Povlen

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Povlen
Повлен
Veliki Povlen.jpg
Big Povlen (smaller than Small Povlen)
Highest point
Elevation 1,347 m (4,419 ft)
Coordinates 44°07′58″N 19°44′56″E / 44.13278°N 19.74889°E / 44.13278; 19.74889Coordinates: 44°07′58″N 19°44′56″E / 44.13278°N 19.74889°E / 44.13278; 19.74889
Geography
Povlen is located in Serbia
Povlen
Povlen
Location in Serbia
Location Western Serbia
Parent range Dinaric Alps

Povlen (Serbian: Повлен) is a mountain in western Serbia, located thirty kilometers west of Valjevo. It has several peaks, the three most important being Small Povlen (1347 m), Middle Povlen (1301 m) and Big Povlen (1271 m), which is, ironically, the lowest.

It belongs to the Valjevo mountain range, which form the highland west of Valjevo towards Mačva. The mountains are not very high—their highest point, Small Povlen, reaches to 1347 meters—but they are difficult to cross. Dense forests and deep river canyons hide narrow and winding roads that lead to small hamlets.

In the canyon of Trešnjica under Povlen, there is a colony of griffon vultures. Eagles and hawks also live on the mountain.[1]

Cascades at the Taor springs

One of the attraction of the Povlen are the "Taor Springs" (Taorska vrela). Beautiful cascades were used in many touristic brochures in the Former Yugoslavia. They are located at the village of Taor's hamlet of Donji Taor. It is located in the southwestern section of the mountain, 40 km (25 mi) southeast of Valjevo and 16 km (9.9 mi) northwest of Kosjerić. Majority of the location is covered in beech forests and the location is especially known for bear's garlic, which is abundant. The Taor is known for its tufa rocks, on which the Taor springs formed cascades, which ultimately flow into the Skrapež river. In the 1980s. when the Kosjerić waterworks was constructed, the springs were partially capped and transferred to town's water system which harmed the cascades. The area was placed under the preliminary protection, but on paper only. Locals were digging the tufa stones, ruining the waterfalls and the entire environment. There were 12 watermills on the springs, but as of 2017, none of them are operational, with only a few still physically surviving.[1]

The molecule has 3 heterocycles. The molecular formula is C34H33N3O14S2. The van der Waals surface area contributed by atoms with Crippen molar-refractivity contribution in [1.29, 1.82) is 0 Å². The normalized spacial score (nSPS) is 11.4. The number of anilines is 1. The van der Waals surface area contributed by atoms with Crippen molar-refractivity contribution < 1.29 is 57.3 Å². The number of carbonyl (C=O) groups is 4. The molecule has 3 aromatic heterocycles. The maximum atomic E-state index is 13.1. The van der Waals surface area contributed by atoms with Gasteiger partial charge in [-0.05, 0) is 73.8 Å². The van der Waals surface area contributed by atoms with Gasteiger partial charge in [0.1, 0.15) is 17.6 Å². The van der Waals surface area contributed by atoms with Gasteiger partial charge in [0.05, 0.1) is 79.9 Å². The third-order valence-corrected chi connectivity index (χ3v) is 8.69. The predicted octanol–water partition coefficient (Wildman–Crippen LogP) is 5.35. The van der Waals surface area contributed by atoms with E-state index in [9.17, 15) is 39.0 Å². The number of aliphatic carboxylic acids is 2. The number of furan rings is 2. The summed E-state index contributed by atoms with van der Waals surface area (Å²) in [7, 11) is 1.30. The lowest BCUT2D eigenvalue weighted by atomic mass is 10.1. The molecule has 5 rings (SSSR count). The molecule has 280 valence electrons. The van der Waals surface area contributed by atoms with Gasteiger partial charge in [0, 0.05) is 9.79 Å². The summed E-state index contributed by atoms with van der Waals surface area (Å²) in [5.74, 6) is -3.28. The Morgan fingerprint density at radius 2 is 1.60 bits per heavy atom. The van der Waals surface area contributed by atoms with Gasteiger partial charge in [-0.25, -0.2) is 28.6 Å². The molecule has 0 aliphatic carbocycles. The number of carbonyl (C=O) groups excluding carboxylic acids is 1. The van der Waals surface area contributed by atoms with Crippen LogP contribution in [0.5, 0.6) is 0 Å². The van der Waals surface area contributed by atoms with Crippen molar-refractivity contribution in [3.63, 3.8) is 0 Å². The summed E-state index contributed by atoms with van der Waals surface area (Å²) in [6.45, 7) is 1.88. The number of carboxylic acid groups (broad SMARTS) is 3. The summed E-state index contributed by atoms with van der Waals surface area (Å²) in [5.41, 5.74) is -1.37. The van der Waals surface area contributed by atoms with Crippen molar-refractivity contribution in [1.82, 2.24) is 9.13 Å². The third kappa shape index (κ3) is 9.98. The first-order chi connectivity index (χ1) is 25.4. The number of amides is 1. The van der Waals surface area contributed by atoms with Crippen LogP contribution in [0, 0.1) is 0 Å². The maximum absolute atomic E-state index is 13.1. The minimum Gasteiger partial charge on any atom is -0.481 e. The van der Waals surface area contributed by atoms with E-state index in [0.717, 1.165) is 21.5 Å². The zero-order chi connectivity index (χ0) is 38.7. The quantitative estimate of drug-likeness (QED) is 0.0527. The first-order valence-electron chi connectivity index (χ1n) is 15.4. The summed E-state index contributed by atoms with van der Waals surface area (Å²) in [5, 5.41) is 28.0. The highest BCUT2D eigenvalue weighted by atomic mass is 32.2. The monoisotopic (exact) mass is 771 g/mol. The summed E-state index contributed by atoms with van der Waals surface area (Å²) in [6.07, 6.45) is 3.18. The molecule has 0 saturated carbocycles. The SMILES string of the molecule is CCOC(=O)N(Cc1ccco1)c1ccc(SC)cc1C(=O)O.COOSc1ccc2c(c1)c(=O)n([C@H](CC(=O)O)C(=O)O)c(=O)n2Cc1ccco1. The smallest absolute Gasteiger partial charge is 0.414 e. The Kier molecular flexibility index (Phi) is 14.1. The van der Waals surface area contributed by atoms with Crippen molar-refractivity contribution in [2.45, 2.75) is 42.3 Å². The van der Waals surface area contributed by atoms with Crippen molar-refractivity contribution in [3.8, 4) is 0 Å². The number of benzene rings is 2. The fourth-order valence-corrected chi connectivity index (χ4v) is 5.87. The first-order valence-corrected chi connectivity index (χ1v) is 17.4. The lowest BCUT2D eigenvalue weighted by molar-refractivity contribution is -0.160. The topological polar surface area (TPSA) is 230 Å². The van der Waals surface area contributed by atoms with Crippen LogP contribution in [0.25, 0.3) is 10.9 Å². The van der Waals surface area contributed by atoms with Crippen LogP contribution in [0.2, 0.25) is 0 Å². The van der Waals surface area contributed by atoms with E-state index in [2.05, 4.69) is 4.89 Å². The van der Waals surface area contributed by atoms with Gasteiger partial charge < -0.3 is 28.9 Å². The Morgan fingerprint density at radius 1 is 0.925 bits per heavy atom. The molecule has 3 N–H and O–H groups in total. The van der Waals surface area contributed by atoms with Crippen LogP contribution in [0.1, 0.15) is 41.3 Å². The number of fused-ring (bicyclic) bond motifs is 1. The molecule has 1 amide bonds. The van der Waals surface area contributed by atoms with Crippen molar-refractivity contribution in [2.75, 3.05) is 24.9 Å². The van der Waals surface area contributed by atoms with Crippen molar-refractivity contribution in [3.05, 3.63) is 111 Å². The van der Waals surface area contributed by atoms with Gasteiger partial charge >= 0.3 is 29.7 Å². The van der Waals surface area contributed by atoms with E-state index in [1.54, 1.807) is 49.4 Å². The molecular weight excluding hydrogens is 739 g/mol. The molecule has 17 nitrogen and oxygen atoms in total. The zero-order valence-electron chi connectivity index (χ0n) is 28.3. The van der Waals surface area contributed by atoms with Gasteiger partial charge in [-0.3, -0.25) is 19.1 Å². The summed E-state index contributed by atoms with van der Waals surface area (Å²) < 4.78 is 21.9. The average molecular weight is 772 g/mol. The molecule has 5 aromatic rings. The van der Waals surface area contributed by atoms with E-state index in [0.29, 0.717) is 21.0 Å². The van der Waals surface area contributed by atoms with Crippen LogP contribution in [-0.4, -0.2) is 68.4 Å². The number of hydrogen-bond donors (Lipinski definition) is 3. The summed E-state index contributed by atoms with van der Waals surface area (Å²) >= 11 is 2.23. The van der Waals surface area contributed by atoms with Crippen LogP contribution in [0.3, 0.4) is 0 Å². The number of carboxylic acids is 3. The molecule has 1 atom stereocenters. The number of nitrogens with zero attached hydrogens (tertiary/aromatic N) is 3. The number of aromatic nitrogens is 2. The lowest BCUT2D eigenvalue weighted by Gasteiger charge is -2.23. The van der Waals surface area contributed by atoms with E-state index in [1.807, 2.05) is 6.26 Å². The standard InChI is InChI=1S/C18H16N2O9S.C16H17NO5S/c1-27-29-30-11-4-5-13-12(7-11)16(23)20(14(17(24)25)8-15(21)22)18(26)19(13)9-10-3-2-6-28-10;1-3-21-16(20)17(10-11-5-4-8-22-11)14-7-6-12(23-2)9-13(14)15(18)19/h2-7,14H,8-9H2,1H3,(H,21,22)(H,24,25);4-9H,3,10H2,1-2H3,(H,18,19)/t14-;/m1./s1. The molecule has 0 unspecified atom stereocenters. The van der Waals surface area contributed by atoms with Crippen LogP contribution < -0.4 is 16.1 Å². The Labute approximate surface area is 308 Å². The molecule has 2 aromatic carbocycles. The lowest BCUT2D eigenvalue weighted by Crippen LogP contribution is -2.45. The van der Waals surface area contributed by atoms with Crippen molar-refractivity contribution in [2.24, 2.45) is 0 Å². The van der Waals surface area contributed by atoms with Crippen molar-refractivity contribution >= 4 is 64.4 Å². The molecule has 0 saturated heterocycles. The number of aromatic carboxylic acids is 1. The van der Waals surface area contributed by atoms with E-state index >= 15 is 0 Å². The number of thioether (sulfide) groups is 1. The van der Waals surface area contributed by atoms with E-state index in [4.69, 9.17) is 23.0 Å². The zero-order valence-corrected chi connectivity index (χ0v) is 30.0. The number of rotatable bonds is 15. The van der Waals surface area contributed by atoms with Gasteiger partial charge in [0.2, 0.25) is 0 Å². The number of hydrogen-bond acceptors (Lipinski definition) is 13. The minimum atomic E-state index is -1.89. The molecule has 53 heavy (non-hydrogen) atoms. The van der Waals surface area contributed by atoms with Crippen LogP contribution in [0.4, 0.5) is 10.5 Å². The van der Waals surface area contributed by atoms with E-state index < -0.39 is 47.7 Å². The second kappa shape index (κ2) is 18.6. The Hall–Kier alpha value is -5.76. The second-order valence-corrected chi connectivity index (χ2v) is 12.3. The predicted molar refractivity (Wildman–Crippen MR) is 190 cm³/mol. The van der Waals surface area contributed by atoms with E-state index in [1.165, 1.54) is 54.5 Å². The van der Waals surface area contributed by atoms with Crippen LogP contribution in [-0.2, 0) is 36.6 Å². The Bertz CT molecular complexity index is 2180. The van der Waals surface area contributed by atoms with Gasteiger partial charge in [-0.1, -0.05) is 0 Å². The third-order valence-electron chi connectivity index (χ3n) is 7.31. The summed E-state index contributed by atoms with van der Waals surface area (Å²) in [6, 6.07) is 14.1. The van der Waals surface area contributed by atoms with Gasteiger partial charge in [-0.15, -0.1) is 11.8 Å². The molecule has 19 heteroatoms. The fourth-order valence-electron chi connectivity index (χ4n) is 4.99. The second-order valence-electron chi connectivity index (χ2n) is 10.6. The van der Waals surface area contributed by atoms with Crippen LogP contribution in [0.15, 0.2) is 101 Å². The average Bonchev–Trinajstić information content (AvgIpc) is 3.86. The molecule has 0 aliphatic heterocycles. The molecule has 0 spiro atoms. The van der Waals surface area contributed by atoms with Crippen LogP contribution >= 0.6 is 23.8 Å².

Area of Povlen is known for its myths. Southern extention of the now extinct Pannonian Sea, which drained out some 600,000 years ago, reached Povlen. Hence, fossils of the sea snails are occasionally being found, which influenced the myth about the massive ring, which allegedly exists somewhere on the mountain, by which Noah moored his ark after the deluge. Large balls, called the "Povlen balls" (Povlenske kugle), which are results of an underwater volcanic activity during the existence of the sea, are claimed by the locals to be made by the extraterrestrials or by the extinct race of giant warriors who used it as the cannonballs or for the catapults. Also, on the western slopes of the mountain is the village of Zarožje, location of the famed watermill owned by Sava Savanović, the mythical, best known Serbian vampire.[1]

Gallery[edit]

References[edit]

  1. ^ a b c Slavica Stuparušić (14 May 2017), "Došlo vreme za ćuvanje prirode", Politika-Magazin No 1024 (in Serbian), pp. 26–27